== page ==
Wednesday, 3 February 2016

St George's Church, Battery Point

In April 1834, the residents of Battery Point started collecting donations to help pay for the construction of a church in their neighborhood. Under the provisions of the church building act, the colonial authorities would pay half the cost of the construction of the church if the other half was raised by the public.

At the time, most of the land in Battery Point to the south of Hampden Road was owned by William Kermode and he sold the church trustees a hilltop site on the southern side of Cromwell Street for 250 pounds. The church design was completed by John Lee Archer and tenders from “persons desirous of contracting for the immediate erection and completion of the church” were called for in May 1836.
The ceremonial foundation stone was laid by Lieutenant Governor George Arthur in October 1836. The site was described as having a commanding eminence and it was predicted that the church would present a cheering and prominent feature in the landscape of Hobart Town.

The church has an unusual layout, with two side aisles instead of a single central aisle. It still has its original cedar box pews. Lack of funds meant that the first phase of construction did not include the tower or the front porch. Nevertheless, the large sandstone church was formally consecrated in May 1838 and the Hobart Town Courier reported that its general characteristics, both externally and internally, were perfect neatness & simplicity.

Having completed the initial work, it was decided in 1841 to proceed with the tower with a design by convict architect, James Blackburn. The Government was asked for assistance, and agreed to grant convict labour, stone and timber, on the basis that the subscribers were to supply cartage, lime, lead and other materials. Work began on building the tower, but it was soon found that the tower basement, which had been put in at the time of the original building, was badly built and insufficient to bear the weight of the tower. It was found necessary to remove this basement, as well as the vestibule and the two vestries on either side of it. For various reasons, one of which was the inability to supply suitably skilled convict labour, the work was frequently interrupted and left for long periods. By 1847 the tower was finally completed, but the porch and the rooms at the basement of the tower were left unfinished. For five years “the Church was more or less exposed to the weather and great inconveniences were occasioned to the congregation”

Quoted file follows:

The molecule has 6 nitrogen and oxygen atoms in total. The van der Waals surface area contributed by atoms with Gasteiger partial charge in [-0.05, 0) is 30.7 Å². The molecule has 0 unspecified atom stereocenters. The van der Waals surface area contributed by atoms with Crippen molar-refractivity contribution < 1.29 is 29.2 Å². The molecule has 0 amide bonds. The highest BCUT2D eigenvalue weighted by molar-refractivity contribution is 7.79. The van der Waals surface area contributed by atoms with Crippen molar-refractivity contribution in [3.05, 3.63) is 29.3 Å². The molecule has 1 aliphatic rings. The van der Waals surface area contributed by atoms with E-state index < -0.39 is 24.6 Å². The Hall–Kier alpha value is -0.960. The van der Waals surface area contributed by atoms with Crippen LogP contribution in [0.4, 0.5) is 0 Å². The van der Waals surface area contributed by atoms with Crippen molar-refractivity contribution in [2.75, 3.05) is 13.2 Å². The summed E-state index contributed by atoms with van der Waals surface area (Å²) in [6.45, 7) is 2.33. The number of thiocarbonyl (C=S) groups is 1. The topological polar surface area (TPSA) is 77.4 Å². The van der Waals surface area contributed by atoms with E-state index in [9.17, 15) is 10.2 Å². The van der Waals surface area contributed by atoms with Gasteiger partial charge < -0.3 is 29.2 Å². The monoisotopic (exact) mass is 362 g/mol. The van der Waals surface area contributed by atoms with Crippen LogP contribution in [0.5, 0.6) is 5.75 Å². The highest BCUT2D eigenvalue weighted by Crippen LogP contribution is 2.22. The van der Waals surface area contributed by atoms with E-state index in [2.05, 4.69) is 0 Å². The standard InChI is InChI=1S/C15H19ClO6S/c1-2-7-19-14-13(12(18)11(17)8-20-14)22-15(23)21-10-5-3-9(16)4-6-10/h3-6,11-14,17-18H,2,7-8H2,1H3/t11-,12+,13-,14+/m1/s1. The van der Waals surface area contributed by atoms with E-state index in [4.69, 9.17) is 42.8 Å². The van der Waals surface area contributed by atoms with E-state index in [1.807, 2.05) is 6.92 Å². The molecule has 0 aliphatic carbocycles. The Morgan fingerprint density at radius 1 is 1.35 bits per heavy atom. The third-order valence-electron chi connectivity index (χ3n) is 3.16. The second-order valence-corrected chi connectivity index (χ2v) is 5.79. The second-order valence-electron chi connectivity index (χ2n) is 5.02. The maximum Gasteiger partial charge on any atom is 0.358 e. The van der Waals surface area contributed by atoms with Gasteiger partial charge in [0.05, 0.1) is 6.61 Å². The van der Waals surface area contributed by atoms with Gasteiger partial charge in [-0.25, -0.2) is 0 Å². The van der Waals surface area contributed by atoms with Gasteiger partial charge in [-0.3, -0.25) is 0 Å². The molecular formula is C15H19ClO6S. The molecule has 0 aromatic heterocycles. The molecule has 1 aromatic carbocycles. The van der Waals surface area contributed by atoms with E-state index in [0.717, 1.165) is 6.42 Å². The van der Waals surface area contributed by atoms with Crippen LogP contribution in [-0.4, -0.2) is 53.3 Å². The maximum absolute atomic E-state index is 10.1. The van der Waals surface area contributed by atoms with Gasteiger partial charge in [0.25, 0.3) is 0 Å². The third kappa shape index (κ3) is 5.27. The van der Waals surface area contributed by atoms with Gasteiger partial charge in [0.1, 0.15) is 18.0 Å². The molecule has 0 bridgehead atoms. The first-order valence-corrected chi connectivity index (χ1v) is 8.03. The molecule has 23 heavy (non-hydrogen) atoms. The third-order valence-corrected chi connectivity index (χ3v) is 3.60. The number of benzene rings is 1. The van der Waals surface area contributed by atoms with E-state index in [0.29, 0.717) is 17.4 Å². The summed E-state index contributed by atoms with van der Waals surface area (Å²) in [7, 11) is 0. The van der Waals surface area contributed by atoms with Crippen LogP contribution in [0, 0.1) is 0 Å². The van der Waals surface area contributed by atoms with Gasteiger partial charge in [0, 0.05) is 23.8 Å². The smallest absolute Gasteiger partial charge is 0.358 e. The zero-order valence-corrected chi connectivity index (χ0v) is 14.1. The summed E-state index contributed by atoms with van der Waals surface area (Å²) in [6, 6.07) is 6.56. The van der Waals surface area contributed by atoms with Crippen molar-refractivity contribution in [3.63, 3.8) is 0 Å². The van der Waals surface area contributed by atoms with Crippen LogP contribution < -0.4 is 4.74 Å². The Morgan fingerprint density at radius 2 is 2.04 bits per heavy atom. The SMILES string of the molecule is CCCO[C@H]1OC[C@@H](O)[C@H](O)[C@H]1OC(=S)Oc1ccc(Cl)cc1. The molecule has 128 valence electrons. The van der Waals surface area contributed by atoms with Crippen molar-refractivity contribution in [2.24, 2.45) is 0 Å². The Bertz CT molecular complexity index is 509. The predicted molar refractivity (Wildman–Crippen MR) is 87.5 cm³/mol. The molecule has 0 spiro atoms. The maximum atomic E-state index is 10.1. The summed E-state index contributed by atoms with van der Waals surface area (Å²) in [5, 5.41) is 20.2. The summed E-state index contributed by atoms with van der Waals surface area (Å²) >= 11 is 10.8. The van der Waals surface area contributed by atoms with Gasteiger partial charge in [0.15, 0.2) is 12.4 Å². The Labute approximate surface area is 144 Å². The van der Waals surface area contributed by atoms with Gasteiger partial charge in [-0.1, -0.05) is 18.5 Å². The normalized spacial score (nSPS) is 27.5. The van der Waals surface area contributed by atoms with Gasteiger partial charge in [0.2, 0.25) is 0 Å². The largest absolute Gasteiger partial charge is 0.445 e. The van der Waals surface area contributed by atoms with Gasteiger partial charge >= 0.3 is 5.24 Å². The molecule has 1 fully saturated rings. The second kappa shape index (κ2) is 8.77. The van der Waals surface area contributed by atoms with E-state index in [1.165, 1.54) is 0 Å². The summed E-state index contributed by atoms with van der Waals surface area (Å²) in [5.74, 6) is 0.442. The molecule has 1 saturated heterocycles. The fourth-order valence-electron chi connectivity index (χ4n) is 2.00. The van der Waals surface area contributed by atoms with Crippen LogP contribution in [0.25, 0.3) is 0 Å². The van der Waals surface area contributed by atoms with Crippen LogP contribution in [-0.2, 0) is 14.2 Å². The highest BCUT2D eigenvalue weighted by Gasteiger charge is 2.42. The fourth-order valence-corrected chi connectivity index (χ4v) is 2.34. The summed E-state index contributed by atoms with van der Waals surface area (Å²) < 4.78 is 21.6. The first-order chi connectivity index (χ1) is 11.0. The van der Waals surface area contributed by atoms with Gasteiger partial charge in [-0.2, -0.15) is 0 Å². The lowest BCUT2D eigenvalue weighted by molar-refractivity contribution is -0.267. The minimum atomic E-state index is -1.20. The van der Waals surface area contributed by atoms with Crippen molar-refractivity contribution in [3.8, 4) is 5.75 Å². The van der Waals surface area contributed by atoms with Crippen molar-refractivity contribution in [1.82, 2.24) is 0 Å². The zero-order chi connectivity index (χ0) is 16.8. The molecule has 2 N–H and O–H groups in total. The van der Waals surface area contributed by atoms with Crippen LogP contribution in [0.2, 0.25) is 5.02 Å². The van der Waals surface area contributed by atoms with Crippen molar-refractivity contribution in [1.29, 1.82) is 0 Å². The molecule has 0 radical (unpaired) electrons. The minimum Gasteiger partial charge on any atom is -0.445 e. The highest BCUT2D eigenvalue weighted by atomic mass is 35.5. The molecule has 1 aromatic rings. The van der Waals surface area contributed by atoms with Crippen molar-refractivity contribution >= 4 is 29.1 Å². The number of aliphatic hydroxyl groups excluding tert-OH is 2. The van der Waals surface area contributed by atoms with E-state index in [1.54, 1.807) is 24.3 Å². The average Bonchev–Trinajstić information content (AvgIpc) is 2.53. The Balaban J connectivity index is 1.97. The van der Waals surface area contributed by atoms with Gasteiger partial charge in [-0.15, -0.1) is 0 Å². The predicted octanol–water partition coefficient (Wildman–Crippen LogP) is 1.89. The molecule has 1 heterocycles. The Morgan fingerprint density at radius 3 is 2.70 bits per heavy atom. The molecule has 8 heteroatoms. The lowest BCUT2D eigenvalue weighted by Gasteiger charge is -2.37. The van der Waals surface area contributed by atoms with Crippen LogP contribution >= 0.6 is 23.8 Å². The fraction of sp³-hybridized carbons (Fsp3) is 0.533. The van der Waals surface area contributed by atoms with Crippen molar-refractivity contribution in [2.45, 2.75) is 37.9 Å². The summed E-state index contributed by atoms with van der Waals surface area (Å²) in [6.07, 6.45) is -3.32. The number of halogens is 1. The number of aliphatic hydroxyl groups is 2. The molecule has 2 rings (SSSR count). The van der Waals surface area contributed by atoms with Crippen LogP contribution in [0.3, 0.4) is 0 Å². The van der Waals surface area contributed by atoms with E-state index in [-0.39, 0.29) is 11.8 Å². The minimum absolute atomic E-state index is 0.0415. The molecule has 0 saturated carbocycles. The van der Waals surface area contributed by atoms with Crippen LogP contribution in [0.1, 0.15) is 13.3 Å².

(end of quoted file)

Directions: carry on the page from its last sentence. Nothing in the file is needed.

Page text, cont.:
The tower construction was associated with even more controversy. John Montagu, the colonial secretary, resided in nearby Stowell and was one of the parishioners at St George’s. Montagu had authorized the expenditure of a large sum of public money for the erection of the tower without the approval of the Lieutenant Governor John Franklin. When Franklin eventually inquired into the matter, Montagu laid the blame of Alexander Cheyne, the director of public works for proceeding without the proper authority and had Franklin sack him. Cheyne protested his innocence but it took another two years before a note proving that it was Montagu, and not Cheyne who had ordered the works, was finally discovered.

Nineteenth century Battery Point was home to a sea-faring community, and to those who worked in the shipbuilders’ yards and on the wharves. These connections earned St George’s the name of The Mariner’s Church. Early records show that St George’s donated much money to help the poor and widows. St Georges was the first church in Tasmania to take collections, which were given to the poor and missions. Several Alms Houses for elderly men were built in 1843 on land given by the Government for a burial ground.

At this stage, the church still didn’t have a front porch which was considered all that was necessary to finish the building and render it one of the most beautiful buildings in Hobart Town. Thus a church completion fund was established and by 1888, enough had been raised to allow the construction of the Doric styled portico. Despite being constructed in three stages over some 50 years, the church presents a unified appearance and is considered to be the finest Greek Revival style church in Australia.

In 2013, St Georges Church celebrated its 175th anniversary, celebrating its rich heritage and its continued focus upon serving the community, local and overseas mission, advocacy work and services for worship and fellowship. Erected to serve as a mark for shipping, the tower of St George’s has been a landmark for sailors ever since 1847. Back in the nineteenth century when St George’s was built, Battery Point was home to master mariners, shipwrights, seamen, fishermen, shipping agents and many others who worked in the shipbuilders' yards and on the wharves. These connections earned St George's the name of "The Mariners' Church".

With its hilltop location in Battery Point, the fine tower gives the church landmark qualities and it can be seen from many parts of Hobart. It is truly a major Hobart landmark to this very day!

Main Text & Information Sources – 
“The Story of Battery Point – Street By Street” – Donald Howatson 2012
Australian Heritage Database

Historical Photos – 


1 comment:

  1. "Under the provisions of the church building act, the colonial authorities would pay half the cost of the construction of the church if the other half was raised by the public." I would hope the colonial authorities would have paid at least 50%! If the Hobart Town community was going to be God-fearing, respectable and well behaved, a greater church presence would be essential.

    Yet when the Government was asked for assistance, they only agreed to grant convict labour, not free settlers' labour. The building is a delight, but I wonder if it could have been completed faster.

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